(2) x is contingent iff x is dependent on another for its existence. [Correspondingly, x is necessary iff x is not dependent on another for its existence.]

With this in mind, the argument can be understood as:

  1. If classical theism is true, then for any x, if x is not God, x is created by God.
  2. If classical theism is true, then God is free to create or not create.
  3. If (i) God is free to create or not create, and (ii) for any x, if x is not God, x is created by God, then for any x, if x is not God, x is contingent*.
  4. So, if classical theism is true, then for any x, if x is not God, x is contingent*. [1-3]
  5. There is some x such that x is not God and x is not contingent*.
  6. So, classical theism is false. [4, 5]

Second, this argument doesn’t presuppose that it is impossible simpliciter that there be necessary* dependent things. Rather, the argument states that if CT is true, then there cannot be necessary* dependent (non-God) things. This brings me to the final point in response to Matthew.

Matthew writes: “Third, I would say that x, if x is not God, is still dependent on God even if x cannot be absent from reality/necessary.”

With due love and admiration for my friend Matthew, this is not correct. CT–at least as traditionally understood and as articulated by many contemporary thinkers like Grant, Bergmann, Brower, and the gang–is explicit that God is the only necessary* thing. Anything that is not God is such that it is freely created by God, meaning it was entirely within God’s power to cause or not cause such things to exist. Hence, it was entirely within God’s power not to bring into existence anything apart from God. And since there being anything apart from God presupposes God’s bringing it into being, it simply follows that, possibly, there are no non-God things. And from this it clearly follows that there are no non-God necessary* things.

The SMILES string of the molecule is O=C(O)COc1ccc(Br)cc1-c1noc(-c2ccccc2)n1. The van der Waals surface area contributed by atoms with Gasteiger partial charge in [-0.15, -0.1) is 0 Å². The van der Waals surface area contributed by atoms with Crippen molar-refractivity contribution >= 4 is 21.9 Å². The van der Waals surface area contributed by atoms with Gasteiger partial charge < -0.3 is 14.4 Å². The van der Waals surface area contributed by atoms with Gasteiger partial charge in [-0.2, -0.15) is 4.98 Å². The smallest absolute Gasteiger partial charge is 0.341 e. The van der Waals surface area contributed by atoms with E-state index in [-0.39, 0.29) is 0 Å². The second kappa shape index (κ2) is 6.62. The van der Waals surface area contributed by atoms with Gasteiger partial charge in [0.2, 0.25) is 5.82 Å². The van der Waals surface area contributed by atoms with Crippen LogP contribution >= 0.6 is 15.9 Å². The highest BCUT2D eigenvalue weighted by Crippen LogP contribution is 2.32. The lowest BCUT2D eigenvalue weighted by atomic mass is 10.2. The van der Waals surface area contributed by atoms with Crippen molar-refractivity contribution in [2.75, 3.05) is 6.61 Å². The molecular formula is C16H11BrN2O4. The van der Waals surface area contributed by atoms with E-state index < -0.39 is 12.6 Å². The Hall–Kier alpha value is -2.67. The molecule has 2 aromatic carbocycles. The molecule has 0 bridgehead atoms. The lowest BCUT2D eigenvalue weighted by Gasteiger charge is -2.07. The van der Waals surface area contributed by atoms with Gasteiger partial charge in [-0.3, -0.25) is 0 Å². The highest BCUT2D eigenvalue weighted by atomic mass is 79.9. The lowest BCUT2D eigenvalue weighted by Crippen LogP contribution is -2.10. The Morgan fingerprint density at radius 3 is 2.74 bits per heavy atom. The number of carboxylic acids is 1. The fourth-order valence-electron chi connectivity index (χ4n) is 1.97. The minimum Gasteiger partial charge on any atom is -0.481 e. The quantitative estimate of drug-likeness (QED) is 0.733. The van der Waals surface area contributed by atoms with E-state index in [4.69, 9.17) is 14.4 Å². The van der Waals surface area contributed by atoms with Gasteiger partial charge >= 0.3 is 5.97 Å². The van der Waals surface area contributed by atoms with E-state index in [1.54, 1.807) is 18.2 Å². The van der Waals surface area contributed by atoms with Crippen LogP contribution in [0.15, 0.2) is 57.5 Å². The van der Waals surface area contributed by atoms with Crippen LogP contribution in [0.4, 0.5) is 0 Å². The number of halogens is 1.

For suppose there could be non-God necessary* things. Then, since any non-God thing requires God to create it, it would follow that God creates in every possible world. But that’s incompatible with divine freedom as understood in the CT tradition. The CT tradition is explicit that God could have not created anything. As eminent CT philosopher Dr. Tim Pawl puts it, CT strictly entails the possibility that “there is a world in which God, and only God, exists” (Pawl, 2012). And this entails that there cannot be any non-God necessary* things.